The Shakespeare Conference: SHK 19.0193  Friday, 28 March 2008

From:		Ward Elliott <This email address is being protected from spambots. You need JavaScript enabled to view it.>
Date:		Friday, 14 Mar 2008 12:58:16 -0700
Subject: 19.0176 Shakespeare's Style
Comment:	RE: SHK 19.0176 Shakespeare's Style

Elliott Stone [SHK 19.0176] notes our skepticism of the handy assumption 
that co-authors neatly divide their contributions by act and scene and 
wonders how it might affect attributions of Titus Andronicus. Great 
question! The short answer, not surprisingly, is that, in some cases, it 
makes it harder to make clear ascriptions scene by scene, but maybe 
easier to make sense of scenes with ambiguous or conflicting indicators.

We've been working for more than two years at applying our new-optics 
methods to co-authored Shakespeare plays, typically analyzing passages 
of about 1,500 words, which should be long enough to get our expected 
accuracy in distinguishing single-authored texts to 95% or better. 
We're still working on these and have only published some of our 
results. Our current results on Titus are broadly consistent with the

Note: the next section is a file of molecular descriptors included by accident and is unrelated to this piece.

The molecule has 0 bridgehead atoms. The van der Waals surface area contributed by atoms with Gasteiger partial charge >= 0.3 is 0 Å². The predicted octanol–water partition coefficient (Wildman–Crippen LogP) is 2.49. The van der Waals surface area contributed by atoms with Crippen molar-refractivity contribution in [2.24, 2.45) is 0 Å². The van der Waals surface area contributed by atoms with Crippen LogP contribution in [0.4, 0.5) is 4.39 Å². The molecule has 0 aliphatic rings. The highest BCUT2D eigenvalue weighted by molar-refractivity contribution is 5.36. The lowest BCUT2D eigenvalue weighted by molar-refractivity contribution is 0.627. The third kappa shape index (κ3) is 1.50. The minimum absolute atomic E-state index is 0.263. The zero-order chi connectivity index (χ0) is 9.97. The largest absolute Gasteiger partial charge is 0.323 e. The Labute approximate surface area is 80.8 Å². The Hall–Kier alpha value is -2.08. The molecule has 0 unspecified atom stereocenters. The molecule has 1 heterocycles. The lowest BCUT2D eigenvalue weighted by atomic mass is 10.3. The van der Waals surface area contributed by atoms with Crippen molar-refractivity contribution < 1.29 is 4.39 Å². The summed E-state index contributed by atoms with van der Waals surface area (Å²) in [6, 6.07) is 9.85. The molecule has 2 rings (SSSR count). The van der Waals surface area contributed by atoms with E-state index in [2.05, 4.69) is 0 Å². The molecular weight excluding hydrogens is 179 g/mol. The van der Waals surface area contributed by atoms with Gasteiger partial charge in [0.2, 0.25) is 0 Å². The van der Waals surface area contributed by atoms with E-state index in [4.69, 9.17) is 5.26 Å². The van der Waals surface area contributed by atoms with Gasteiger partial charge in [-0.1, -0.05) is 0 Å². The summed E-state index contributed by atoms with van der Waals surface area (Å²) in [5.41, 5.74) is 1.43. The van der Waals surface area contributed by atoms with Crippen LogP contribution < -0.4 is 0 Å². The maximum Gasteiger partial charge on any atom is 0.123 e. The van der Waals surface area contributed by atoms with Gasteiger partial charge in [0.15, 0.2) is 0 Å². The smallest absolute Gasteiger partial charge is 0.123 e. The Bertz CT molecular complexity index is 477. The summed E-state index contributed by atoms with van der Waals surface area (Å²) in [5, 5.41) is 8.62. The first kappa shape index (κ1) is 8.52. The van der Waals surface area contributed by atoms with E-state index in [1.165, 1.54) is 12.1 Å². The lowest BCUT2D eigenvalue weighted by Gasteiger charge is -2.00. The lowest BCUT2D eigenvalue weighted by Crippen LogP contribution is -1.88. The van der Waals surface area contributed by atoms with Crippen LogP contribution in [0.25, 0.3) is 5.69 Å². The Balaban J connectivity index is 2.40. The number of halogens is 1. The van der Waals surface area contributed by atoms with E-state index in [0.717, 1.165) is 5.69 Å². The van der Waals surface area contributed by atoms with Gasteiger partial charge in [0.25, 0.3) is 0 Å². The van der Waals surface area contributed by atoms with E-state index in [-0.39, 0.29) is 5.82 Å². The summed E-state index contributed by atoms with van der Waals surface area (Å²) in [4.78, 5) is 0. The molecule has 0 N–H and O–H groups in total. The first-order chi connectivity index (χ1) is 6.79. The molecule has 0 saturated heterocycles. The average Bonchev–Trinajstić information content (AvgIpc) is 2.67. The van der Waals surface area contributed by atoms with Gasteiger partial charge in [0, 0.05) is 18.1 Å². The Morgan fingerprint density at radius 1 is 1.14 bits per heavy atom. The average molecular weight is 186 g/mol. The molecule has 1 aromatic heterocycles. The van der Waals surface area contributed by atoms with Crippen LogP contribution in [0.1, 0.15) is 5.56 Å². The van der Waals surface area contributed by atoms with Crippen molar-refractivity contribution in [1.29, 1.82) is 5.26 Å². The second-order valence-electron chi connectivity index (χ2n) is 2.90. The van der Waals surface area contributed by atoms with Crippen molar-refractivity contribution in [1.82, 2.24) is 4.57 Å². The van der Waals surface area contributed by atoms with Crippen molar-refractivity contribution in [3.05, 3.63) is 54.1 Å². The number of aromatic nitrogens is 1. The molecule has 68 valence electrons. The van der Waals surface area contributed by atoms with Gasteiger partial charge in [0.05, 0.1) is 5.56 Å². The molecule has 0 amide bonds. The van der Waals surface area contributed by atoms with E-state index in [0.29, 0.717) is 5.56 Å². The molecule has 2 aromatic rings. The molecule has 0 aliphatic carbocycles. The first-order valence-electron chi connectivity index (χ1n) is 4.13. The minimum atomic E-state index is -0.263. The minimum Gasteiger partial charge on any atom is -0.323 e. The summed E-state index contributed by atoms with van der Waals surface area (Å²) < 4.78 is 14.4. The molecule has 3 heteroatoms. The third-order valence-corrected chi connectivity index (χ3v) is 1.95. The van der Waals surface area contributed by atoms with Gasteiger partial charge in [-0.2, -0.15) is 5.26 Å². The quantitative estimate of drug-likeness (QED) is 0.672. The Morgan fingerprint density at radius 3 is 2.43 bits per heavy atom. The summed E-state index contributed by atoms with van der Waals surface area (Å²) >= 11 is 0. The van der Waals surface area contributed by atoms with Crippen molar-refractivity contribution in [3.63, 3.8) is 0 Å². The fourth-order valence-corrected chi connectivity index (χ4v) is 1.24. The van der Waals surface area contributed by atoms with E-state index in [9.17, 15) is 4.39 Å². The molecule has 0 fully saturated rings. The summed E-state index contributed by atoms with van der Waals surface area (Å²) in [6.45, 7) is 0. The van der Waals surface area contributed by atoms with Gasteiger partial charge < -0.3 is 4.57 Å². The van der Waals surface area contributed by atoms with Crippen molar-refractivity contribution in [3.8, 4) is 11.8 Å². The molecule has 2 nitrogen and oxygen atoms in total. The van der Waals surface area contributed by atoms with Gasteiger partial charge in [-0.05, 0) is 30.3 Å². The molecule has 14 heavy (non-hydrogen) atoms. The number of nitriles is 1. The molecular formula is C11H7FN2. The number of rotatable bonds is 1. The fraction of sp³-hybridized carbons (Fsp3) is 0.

old-optics consensus, magisterially described by Sir Brian Vickers in 
Chapter 3 of his Shakespeare, Co-Author (2002):  of the play's 13 
blocks, all nine of the old-optics "Shakespeare" blocks are what we 
cautiously call "Shakespeare could-be's," fitting more or less snugly 
into our Shakespeare test profiles. Our results support the consensus on 
these. Two of the old-optics "Peele" blocks, 1.01.1-257, and 4.01, look 
like "Shakespeare couldn't-be's" by our tests, again supporting the 
consensus. In other words, we are 85% in agreement with the old-optics 

But two of the consensus "Peele" blocks - 1.01.258-end and 2.01-.02 -- 
look like Shakespeare could-be's on our regular tests, and still look to 
us like Shakespeare could-be's even after trying a few more new-optics 
tests. For these, it's not so clear that the old consensus is right. 
Some combination of further new-optics testing on our part and separate 
old-optics testing of the suspect blocks might help clear this up. We do 
get about 5% false positives from known non-Shakespeare blocks of this 
size, and most of the old-optics results have been studied and presented 
for all the "Peele" and "Shakespeare" blocks in aggregates, not just the 
two blocks in question. Focusing on them separately might help. But it's 
also entirely possible that further testing will not unmuddy the waters 
on these two blocks and leave conflicting evidence as to who could have 
written them. If so, it could be taken as an indicator that either 
old-optics or  new-optics tests still need further work-or that the 
muddied picture lies not so much in the optics as in the authorship 
itself. What might be a great mystery if you assumed that co-authorship, 
which can easily be found in whole plays, could never be found in 
subsections of plays, would be much less mysterious if you did not make 
such an assumption.

Ward Elliott

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